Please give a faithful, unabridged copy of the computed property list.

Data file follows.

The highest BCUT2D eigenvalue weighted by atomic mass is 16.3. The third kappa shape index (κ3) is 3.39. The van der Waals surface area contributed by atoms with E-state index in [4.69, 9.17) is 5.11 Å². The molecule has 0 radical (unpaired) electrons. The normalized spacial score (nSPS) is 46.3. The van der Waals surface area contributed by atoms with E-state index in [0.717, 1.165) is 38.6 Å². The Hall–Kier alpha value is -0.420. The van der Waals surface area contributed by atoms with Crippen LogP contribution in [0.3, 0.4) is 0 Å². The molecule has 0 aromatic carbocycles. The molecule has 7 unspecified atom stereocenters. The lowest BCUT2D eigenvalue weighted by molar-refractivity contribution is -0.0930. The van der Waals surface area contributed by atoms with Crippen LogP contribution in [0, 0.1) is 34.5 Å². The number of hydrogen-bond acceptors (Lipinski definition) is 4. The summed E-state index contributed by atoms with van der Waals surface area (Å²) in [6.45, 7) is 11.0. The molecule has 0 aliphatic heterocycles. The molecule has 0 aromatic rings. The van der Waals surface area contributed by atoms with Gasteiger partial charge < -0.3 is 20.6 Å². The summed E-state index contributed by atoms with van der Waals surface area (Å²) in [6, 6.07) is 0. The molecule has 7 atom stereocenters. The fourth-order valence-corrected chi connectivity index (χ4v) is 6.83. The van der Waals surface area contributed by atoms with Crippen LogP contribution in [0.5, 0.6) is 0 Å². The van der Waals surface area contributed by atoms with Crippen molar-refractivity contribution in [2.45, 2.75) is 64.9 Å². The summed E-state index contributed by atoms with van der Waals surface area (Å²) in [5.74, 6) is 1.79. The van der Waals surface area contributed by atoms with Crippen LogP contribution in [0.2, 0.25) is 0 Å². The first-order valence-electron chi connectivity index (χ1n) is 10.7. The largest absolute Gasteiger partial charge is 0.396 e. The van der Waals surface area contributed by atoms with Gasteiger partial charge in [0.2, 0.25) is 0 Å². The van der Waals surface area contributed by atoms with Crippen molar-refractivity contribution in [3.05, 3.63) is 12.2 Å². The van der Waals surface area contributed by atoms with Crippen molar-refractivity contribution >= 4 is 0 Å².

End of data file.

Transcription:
The highest BCUT2D eigenvalue weighted by atomic mass is 16.3. The third kappa shape index (κ3) is 3.39. The van der Waals surface area contributed by atoms with E-state index in [4.69, 9.17) is 5.11 Å². The molecule has 0 radical (unpaired) electrons. The normalized spacial score (nSPS) is 46.3. The van der Waals surface area contributed by atoms with E-state index in [0.717, 1.165) is 38.6 Å². The Hall–Kier alpha value is -0.420. The van der Waals surface area contributed by atoms with Crippen LogP contribution in [0.3, 0.4) is 0 Å². The molecule has 0 aromatic carbocycles. The molecule has 7 unspecified atom stereocenters. The lowest BCUT2D eigenvalue weighted by molar-refractivity contribution is -0.0930. The van der Waals surface area contributed by atoms with Crippen LogP contribution in [0, 0.1) is 34.5 Å². The number of hydrogen-bond acceptors (Lipinski definition) is 4. The summed E-state index contributed by atoms with van der Waals surface area (Å²) in [6.45, 7) is 11.0. The molecule has 0 aliphatic heterocycles. The molecule has 0 aromatic rings. The van der Waals surface area contributed by atoms with Gasteiger partial charge < -0.3 is 20.6 Å². The summed E-state index contributed by atoms with van der Waals surface area (Å²) in [6, 6.07) is 0. The molecule has 7 atom stereocenters. The fourth-order valence-corrected chi connectivity index (χ4v) is 6.83. The van der Waals surface area contributed by atoms with Crippen LogP contribution in [0.5, 0.6) is 0 Å². The van der Waals surface area contributed by atoms with Crippen molar-refractivity contribution in [2.45, 2.75) is 64.9 Å². The summed E-state index contributed by atoms with van der Waals surface area (Å²) in [5.74, 6) is 1.79. The van der Waals surface area contributed by atoms with Crippen LogP contribution in [0.2, 0.25) is 0 Å². The first-order valence-electron chi connectivity index (χ1n) is 10.7. The largest absolute Gasteiger partial charge is 0.396 e. The van der Waals surface area contributed by atoms with Gasteiger partial charge in [0.2, 0.25) is 0 Å². The van der Waals surface area contributed by atoms with Crippen molar-refractivity contribution in [3.05, 3.63) is 12.2 Å². The van der Waals surface area contributed by atoms with Crippen molar-refractivity contribution >= 4 is 0 Å².